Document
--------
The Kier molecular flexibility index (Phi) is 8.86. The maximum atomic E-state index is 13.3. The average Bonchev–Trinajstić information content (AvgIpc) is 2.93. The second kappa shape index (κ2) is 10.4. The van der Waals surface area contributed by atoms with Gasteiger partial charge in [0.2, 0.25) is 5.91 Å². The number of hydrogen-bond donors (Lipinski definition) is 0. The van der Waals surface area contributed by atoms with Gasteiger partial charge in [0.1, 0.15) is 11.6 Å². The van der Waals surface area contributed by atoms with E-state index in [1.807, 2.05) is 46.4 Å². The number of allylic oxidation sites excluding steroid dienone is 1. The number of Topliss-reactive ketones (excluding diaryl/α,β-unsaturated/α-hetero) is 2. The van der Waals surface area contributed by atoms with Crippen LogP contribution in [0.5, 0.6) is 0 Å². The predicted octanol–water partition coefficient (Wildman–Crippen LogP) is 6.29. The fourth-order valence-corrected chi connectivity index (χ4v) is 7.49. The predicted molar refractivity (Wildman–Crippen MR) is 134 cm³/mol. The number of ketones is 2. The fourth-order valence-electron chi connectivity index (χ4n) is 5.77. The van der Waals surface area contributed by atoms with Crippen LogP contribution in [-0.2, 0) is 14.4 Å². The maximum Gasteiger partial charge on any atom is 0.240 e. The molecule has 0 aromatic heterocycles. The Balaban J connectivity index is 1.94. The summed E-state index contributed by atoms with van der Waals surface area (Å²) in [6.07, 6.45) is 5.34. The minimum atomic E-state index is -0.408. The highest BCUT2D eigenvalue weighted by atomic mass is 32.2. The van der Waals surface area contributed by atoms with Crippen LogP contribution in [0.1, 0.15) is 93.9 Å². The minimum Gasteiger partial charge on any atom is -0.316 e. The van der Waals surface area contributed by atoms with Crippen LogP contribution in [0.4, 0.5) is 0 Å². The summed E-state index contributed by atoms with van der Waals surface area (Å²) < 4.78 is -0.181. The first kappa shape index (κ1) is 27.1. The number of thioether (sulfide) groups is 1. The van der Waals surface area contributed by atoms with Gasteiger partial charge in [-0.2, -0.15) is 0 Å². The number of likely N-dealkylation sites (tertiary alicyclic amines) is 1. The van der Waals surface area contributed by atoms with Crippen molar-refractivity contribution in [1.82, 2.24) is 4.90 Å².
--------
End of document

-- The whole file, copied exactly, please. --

The Kier molecular flexibility index (Phi) is 8.86. The maximum atomic E-state index is 13.3. The average Bonchev–Trinajstić information content (AvgIpc) is 2.93. The second kappa shape index (κ2) is 10.4. The van der Waals surface area contributed by atoms with Gasteiger partial charge in [0.2, 0.25) is 5.91 Å². The number of hydrogen-bond donors (Lipinski definition) is 0. The van der Waals surface area contributed by atoms with Gasteiger partial charge in [0.1, 0.15) is 11.6 Å². The van der Waals surface area contributed by atoms with E-state index in [1.807, 2.05) is 46.4 Å². The number of allylic oxidation sites excluding steroid dienone is 1. The number of Topliss-reactive ketones (excluding diaryl/α,β-unsaturated/α-hetero) is 2. The van der Waals surface area contributed by atoms with Crippen LogP contribution in [0.5, 0.6) is 0 Å². The predicted octanol–water partition coefficient (Wildman–Crippen LogP) is 6.29. The fourth-order valence-corrected chi connectivity index (χ4v) is 7.49. The predicted molar refractivity (Wildman–Crippen MR) is 134 cm³/mol. The number of ketones is 2. The fourth-order valence-electron chi connectivity index (χ4n) is 5.77. The van der Waals surface area contributed by atoms with Crippen LogP contribution in [-0.2, 0) is 14.4 Å². The maximum Gasteiger partial charge on any atom is 0.240 e. The molecule has 0 aromatic heterocycles. The Balaban J connectivity index is 1.94. The summed E-state index contributed by atoms with van der Waals surface area (Å²) in [6.07, 6.45) is 5.34. The minimum atomic E-state index is -0.408. The highest BCUT2D eigenvalue weighted by atomic mass is 32.2. The van der Waals surface area contributed by atoms with Crippen LogP contribution in [0.1, 0.15) is 93.9 Å². The minimum Gasteiger partial charge on any atom is -0.316 e. The van der Waals surface area contributed by atoms with Crippen LogP contribution in [0.4, 0.5) is 0 Å². The summed E-state index contributed by atoms with van der Waals surface area (Å²) < 4.78 is -0.181. The first kappa shape index (κ1) is 27.1. The number of thioether (sulfide) groups is 1. The van der Waals surface area contributed by atoms with Gasteiger partial charge in [-0.2, -0.15) is 0 Å². The number of likely N-dealkylation sites (tertiary alicyclic amines) is 1. The van der Waals surface area contributed by atoms with Crippen molar-refractivity contribution in [1.82, 2.24) is 4.90 Å².